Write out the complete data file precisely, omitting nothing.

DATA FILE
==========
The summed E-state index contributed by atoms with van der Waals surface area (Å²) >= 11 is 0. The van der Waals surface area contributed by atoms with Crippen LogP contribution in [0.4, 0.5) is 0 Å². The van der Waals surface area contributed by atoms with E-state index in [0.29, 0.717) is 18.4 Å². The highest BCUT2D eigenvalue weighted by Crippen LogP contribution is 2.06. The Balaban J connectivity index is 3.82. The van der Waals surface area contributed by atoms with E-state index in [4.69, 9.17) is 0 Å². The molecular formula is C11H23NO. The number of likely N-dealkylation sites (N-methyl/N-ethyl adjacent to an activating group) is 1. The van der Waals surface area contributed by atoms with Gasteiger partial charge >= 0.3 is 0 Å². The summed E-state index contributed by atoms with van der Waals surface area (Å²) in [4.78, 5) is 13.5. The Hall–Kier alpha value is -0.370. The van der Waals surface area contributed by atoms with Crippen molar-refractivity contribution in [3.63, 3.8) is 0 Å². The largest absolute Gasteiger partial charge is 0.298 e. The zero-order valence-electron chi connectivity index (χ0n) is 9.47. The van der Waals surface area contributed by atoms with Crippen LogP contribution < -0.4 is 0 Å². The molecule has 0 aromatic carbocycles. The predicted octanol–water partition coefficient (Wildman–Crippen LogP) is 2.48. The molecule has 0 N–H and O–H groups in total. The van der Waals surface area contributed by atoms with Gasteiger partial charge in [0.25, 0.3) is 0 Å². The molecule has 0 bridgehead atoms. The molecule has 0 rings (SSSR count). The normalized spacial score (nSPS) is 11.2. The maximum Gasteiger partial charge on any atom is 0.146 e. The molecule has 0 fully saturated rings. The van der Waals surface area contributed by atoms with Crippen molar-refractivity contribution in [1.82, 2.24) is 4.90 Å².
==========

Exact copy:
The summed E-state index contributed by atoms with van der Waals surface area (Å²) >= 11 is 0. The van der Waals surface area contributed by atoms with Crippen LogP contribution in [0.4, 0.5) is 0 Å². The van der Waals surface area contributed by atoms with E-state index in [0.29, 0.717) is 18.4 Å². The highest BCUT2D eigenvalue weighted by Crippen LogP contribution is 2.06. The Balaban J connectivity index is 3.82. The van der Waals surface area contributed by atoms with E-state index in [4.69, 9.17) is 0 Å². The molecular formula is C11H23NO. The number of likely N-dealkylation sites (N-methyl/N-ethyl adjacent to an activating group) is 1. The van der Waals surface area contributed by atoms with Gasteiger partial charge >= 0.3 is 0 Å². The summed E-state index contributed by atoms with van der Waals surface area (Å²) in [4.78, 5) is 13.5. The Hall–Kier alpha value is -0.370. The van der Waals surface area contributed by atoms with Crippen molar-refractivity contribution in [3.63, 3.8) is 0 Å². The largest absolute Gasteiger partial charge is 0.298 e. The zero-order valence-electron chi connectivity index (χ0n) is 9.47. The van der Waals surface area contributed by atoms with Crippen LogP contribution < -0.4 is 0 Å². The molecule has 0 aromatic carbocycles. The predicted octanol–water partition coefficient (Wildman–Crippen LogP) is 2.48. The molecule has 0 N–H and O–H groups in total. The van der Waals surface area contributed by atoms with Gasteiger partial charge in [0.25, 0.3) is 0 Å². The molecule has 0 bridgehead atoms. The molecule has 0 rings (SSSR count). The normalized spacial score (nSPS) is 11.2. The maximum Gasteiger partial charge on any atom is 0.146 e. The molecule has 0 fully saturated rings. The van der Waals surface area contributed by atoms with Crippen molar-refractivity contribution in [1.82, 2.24) is 4.90 Å².